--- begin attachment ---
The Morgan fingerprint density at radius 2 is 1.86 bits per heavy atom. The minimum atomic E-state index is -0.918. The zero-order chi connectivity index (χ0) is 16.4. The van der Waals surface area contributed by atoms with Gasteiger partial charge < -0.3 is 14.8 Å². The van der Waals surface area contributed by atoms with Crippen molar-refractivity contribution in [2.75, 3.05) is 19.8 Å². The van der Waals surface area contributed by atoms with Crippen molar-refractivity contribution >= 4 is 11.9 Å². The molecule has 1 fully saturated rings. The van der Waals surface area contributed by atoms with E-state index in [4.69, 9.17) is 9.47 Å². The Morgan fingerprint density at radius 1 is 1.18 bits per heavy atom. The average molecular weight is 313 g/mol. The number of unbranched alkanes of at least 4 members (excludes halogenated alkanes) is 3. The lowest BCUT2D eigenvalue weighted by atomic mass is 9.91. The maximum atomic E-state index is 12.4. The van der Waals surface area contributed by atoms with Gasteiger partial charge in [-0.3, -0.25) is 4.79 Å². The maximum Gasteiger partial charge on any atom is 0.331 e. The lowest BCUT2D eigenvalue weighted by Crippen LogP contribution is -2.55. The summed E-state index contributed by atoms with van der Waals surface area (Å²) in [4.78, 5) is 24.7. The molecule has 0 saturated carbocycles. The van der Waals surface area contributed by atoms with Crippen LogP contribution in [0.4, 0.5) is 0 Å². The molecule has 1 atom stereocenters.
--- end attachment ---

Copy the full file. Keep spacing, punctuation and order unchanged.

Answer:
The Morgan fingerprint density at radius 2 is 1.86 bits per heavy atom. The minimum atomic E-state index is -0.918. The zero-order chi connectivity index (χ0) is 16.4. The van der Waals surface area contributed by atoms with Gasteiger partial charge < -0.3 is 14.8 Å². The van der Waals surface area contributed by atoms with Crippen molar-refractivity contribution in [2.75, 3.05) is 19.8 Å². The van der Waals surface area contributed by atoms with Crippen molar-refractivity contribution >= 4 is 11.9 Å². The molecule has 1 fully saturated rings. The van der Waals surface area contributed by atoms with E-state index in [4.69, 9.17) is 9.47 Å². The Morgan fingerprint density at radius 1 is 1.18 bits per heavy atom. The average molecular weight is 313 g/mol. The number of unbranched alkanes of at least 4 members (excludes halogenated alkanes) is 3. The lowest BCUT2D eigenvalue weighted by atomic mass is 9.91. The maximum atomic E-state index is 12.4. The van der Waals surface area contributed by atoms with Gasteiger partial charge in [-0.3, -0.25) is 4.79 Å². The maximum Gasteiger partial charge on any atom is 0.331 e. The lowest BCUT2D eigenvalue weighted by Crippen LogP contribution is -2.55. The summed E-state index contributed by atoms with van der Waals surface area (Å²) in [4.78, 5) is 24.7. The molecule has 0 saturated carbocycles. The van der Waals surface area contributed by atoms with Crippen LogP contribution in [0.4, 0.5) is 0 Å². The molecule has 1 atom stereocenters.